End of the road. Business successor to Google Glass known as Glass Enterprise, is to halt enterprise sales and stop software support
Alphabet’s first augmented reality device, that some believe was too advanced for its time, is to be finally axed altogether.
Alphabet’s Google division announced the decision about its smart glasses (known as Google Glass), in a terse statement on its website.
“Thank you for over a decade of innovation and partnership,” Google said. “As of March 15, 2023, we will no longer sell Glass Enterprise Edition. We will continue supporting Glass Enterprise Edition until September 15, 2023.”
The terse statement perhaps belies the impact of Google Glass, which was perhaps one of the first truly wearable devices (being over a decade old) and is still one of the widely recognised.
In early 2012 Google co-founder Sergey Brin was spotted in San Francisco sporting the Google Glass, which were augmented reality glasses that provided users with an in-your-face heads up display (HUD) offering information about the weather, messages from friends, or directions around town.
Google Glass was first sold to developers and early adopters in 2013 for $1,500 and it also featured a front-facing camera.
Matters were not helped by its high purchase price (it cost £1,000 in the UK in 2014).
Google then took the decision in 2015, after lacklustre reception to the comical appearance of the wearable device, coupled with the privacy issues, to halt production of its smart glasses for the consumer sector.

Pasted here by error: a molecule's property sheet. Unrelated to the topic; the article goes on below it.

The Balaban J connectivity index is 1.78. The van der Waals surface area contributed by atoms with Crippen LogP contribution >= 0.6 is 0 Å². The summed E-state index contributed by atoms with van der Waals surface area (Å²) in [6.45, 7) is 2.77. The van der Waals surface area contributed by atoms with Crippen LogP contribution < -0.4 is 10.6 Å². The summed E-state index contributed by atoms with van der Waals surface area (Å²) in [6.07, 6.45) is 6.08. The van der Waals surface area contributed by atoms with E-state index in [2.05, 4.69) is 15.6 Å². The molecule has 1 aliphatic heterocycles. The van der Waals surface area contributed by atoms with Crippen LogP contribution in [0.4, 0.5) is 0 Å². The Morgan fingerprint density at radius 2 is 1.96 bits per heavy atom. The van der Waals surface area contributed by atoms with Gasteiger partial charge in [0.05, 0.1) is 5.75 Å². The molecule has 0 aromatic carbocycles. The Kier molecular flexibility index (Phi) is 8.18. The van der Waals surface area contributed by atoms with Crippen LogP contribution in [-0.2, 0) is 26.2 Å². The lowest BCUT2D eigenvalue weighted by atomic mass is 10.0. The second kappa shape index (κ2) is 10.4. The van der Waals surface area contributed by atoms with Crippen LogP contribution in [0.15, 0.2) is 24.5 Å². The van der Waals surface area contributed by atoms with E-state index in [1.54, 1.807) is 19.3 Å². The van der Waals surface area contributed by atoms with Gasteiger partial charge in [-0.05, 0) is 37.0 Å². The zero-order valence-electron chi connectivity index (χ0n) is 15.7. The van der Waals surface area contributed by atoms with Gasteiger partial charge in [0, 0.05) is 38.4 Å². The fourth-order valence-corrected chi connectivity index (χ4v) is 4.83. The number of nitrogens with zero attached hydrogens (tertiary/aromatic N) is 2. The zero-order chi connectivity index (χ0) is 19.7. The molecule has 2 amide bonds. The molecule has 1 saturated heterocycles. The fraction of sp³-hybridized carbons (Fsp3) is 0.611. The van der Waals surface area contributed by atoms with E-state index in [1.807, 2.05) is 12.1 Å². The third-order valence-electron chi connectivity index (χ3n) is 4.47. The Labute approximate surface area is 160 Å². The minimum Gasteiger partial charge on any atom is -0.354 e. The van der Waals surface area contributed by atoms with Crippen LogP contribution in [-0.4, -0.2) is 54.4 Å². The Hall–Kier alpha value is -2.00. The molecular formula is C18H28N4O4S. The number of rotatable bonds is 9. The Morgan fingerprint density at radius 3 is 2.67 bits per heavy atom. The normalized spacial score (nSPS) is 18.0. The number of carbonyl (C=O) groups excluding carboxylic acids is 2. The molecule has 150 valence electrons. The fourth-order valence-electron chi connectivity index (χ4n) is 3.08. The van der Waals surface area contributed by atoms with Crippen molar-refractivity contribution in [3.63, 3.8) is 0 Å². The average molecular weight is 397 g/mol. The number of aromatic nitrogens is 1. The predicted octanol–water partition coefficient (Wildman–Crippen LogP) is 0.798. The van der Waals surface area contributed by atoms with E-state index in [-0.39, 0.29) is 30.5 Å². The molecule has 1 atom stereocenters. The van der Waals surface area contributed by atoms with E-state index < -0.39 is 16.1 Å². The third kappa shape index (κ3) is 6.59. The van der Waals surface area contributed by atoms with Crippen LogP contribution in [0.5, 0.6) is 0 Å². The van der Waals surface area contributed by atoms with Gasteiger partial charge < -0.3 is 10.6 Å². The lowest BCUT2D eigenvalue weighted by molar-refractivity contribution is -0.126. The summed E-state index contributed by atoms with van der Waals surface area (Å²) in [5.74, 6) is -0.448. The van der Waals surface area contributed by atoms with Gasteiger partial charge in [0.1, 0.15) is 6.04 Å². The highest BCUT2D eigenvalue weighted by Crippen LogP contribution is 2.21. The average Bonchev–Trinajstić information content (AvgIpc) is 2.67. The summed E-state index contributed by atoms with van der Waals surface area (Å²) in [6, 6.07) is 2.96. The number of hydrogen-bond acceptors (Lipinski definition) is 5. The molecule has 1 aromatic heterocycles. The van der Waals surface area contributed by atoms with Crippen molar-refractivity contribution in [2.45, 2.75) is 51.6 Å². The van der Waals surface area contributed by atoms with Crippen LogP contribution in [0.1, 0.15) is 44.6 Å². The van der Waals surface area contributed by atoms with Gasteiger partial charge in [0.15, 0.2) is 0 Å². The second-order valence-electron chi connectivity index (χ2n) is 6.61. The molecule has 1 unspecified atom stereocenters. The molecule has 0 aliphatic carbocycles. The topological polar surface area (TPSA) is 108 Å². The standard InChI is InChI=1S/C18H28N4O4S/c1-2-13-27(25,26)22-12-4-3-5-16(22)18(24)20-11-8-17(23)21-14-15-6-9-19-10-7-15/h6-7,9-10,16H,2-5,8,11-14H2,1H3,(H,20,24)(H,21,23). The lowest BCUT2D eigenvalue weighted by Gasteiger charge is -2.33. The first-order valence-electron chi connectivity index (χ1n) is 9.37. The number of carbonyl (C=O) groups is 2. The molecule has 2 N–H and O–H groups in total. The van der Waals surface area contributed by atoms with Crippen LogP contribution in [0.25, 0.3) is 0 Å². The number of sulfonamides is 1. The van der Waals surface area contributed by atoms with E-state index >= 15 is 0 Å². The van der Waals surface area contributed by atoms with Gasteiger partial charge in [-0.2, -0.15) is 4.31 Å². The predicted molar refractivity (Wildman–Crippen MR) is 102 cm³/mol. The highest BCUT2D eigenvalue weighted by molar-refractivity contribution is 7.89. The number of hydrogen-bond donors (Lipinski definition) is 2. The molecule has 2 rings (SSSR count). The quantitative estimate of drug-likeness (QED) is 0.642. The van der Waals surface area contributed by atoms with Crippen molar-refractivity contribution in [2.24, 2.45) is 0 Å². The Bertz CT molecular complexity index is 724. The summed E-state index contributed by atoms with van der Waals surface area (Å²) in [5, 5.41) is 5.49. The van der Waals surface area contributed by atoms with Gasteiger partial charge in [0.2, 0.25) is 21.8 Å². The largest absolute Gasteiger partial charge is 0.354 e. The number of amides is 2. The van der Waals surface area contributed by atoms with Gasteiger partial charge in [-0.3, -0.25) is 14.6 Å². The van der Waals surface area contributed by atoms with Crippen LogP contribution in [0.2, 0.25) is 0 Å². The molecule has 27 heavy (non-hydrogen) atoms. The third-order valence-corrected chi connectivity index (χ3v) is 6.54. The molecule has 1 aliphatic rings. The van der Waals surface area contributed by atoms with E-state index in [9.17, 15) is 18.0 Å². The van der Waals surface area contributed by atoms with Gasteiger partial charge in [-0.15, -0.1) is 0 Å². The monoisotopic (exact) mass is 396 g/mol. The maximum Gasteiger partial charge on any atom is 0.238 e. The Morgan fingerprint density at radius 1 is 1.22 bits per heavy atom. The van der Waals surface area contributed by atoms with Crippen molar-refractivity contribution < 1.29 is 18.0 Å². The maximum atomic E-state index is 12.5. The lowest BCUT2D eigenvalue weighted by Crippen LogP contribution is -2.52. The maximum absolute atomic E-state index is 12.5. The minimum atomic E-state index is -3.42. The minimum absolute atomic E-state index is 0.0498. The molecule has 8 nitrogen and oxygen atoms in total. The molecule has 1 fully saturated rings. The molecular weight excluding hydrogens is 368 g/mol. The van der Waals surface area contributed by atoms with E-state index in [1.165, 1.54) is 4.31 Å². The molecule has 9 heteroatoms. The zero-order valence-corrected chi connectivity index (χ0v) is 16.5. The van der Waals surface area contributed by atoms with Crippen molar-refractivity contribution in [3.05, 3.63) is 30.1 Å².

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However Google did continue selling it for enterprise and business use, with Glass Enterprise being the successor to Google Glass.
Google released a new $999 Google’s Glass Enterprise Edition 2 of the wearable in May 2019.
Google’s retreat comes despite rivals such as Meta and Apple investing heavily into augmented reality and virtual reality technology.
Meta for example released Ray-Ban smartglasses with cameras in September 2021 but unlikely Google Glass it does not feature a display. That said, CEO Mark Zuckerberg has spoken publicly about a Google Glass-like final form factor for the wearable.
Microsoft has had its own augmented reality glasses for businesses, HoloLens, since 2015, but the company recently laid off portions of the team working on it, and the device’s creator, Alex Kipman, left the company in 2022 under something of a cloud.
However Google may not be exiting the market altogether, as previously thought.
Last July, Google previewed a different pair of smartglasses that could translate and transcribe speech in real-time, and it said it would continue to test augmented reality glasses prototypes in public.